Dynamic Management Objects (AKA DMVs)
Table of contents
In my experience I have never met a real coder who did not want to know more about what was actually going on under the hood of tools and prodcuts that they work with. In the world of Microsoft SQL server getting more metadata has always been something that I have had a great appreciation for.
IN SQL 2005 Dynamic Management Objets (DMOs) were added. This exposed a whole new world of possibilities. As the versions of MSSQL rolled out so did more DMOs. When working with developers I am often astonished by the notion that they believe that DMOs are there to add value to a DBAs life. This confuses me immensely as a database developer should be paying attention to a whole bunch more than just indenting their SELECT statements when delivering complex solutions into complex environments. DMOs provide information that can often change your approach to what you would do in certain situation before you productionise code. Allowing for better knowledge of the working interplay of an existing system before you introduce something new to it. Finding out what is happenign under the hood can change direction, thought and strategy with a few simple SELECT statemetns from some awesome meta data providers, namely DMOs
This post will have quite a few parts continally added to it over the coming weeks to ensure exposure to all the wonders that DMOs provide. If right now you have no idea what I am talking about with DMOs you probably one of the people that erroneously reference them as DMVs. I will expalin the differences and eveolution of meta data as whole shortly.
MSSQL Meta Data History
Depending on how long you have worked with MSSQL server you will hae been exposed to many different iterations of attempts at providing meta data.
Early Meta Data
Prior to SQL 2005 meta data was provided by physucal system tables that existed in the Master DB. The advent of tehse tables revolusionised debuggin within MSSQL. If you remember the good old Sysobjects and Sysprocesses Tables you are probably starting to get on in years.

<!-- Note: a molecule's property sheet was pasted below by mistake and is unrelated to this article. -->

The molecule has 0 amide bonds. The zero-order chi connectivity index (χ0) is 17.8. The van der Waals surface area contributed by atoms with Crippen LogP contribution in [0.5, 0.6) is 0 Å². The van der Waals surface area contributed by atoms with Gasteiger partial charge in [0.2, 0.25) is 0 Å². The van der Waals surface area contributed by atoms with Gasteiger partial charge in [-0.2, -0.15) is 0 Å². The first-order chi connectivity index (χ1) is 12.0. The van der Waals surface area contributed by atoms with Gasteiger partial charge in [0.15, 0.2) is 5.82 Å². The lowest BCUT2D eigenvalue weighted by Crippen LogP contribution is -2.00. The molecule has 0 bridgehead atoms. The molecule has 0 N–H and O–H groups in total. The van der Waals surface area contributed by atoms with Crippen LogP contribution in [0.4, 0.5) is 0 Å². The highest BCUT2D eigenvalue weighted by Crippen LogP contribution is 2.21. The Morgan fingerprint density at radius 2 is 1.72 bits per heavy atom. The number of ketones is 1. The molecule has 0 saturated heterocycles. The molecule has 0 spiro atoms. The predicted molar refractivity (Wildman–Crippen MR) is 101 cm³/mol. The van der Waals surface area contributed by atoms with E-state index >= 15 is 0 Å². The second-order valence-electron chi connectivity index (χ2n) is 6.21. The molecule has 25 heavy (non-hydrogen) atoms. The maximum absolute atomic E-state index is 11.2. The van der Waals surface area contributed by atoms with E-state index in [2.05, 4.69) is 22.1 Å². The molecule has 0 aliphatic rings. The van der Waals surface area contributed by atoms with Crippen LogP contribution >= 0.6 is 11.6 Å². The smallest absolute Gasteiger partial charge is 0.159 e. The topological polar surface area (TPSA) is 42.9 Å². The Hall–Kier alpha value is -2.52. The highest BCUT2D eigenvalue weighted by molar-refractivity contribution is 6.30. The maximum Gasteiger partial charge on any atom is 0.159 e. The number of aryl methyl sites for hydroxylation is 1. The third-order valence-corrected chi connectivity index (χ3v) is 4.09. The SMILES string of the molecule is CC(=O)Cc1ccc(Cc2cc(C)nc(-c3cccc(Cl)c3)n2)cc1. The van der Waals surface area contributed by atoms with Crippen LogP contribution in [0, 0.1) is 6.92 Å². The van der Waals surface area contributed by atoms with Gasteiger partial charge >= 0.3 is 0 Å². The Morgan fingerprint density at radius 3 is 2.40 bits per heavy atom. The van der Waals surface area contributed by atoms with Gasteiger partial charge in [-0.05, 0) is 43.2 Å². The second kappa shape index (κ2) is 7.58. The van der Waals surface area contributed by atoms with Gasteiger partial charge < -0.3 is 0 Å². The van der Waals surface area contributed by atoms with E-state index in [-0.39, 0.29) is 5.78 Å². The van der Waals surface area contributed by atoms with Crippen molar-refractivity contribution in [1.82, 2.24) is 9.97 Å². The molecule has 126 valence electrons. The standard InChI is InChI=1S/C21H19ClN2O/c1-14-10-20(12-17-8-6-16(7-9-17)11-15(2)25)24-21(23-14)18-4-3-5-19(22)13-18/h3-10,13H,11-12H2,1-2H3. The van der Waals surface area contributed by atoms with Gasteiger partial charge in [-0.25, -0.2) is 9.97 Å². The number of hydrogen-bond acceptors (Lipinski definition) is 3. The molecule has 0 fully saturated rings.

Unfortunately their was no guarantee if you used these in production that they would stay the same from release to release. Thankfully Microsoft realised the importance and value they added and CrCreated what we now know as Compatibility Views. These veiws were added for backward compatibility and proveide essentially teh same view of information .
MSSQL 2005 and Beyond
With the Additiona of DMOs, also came Catalog Views. The catalog views provided similar information to the compatibility view but with a keen eye to adding standards and conformity to other views. Compare what comes back between the compatibilty sys.sysobjets versus the catalog view sys.objects to notice the differences. At teh same time many of teh Catalog views actuall had Dynamic Mangement views which supreceded them.
As time has marched on in MSSQL and it versions so has teh avaialbility of DMO’s to provide more and more metadata. If you are interested in seeing what is avaialble on your sytem just run the following:
-- Produce a list of available Dynamic Management Views and Functions SELECT name , CASE type WHEN 'V' THEN 'DMV' WHEN 'IF' THEN 'DMF' END AS DMO_Type FROM master.sys.sysobjects WHERE name LIKE 'dm_%' ORDER BY name;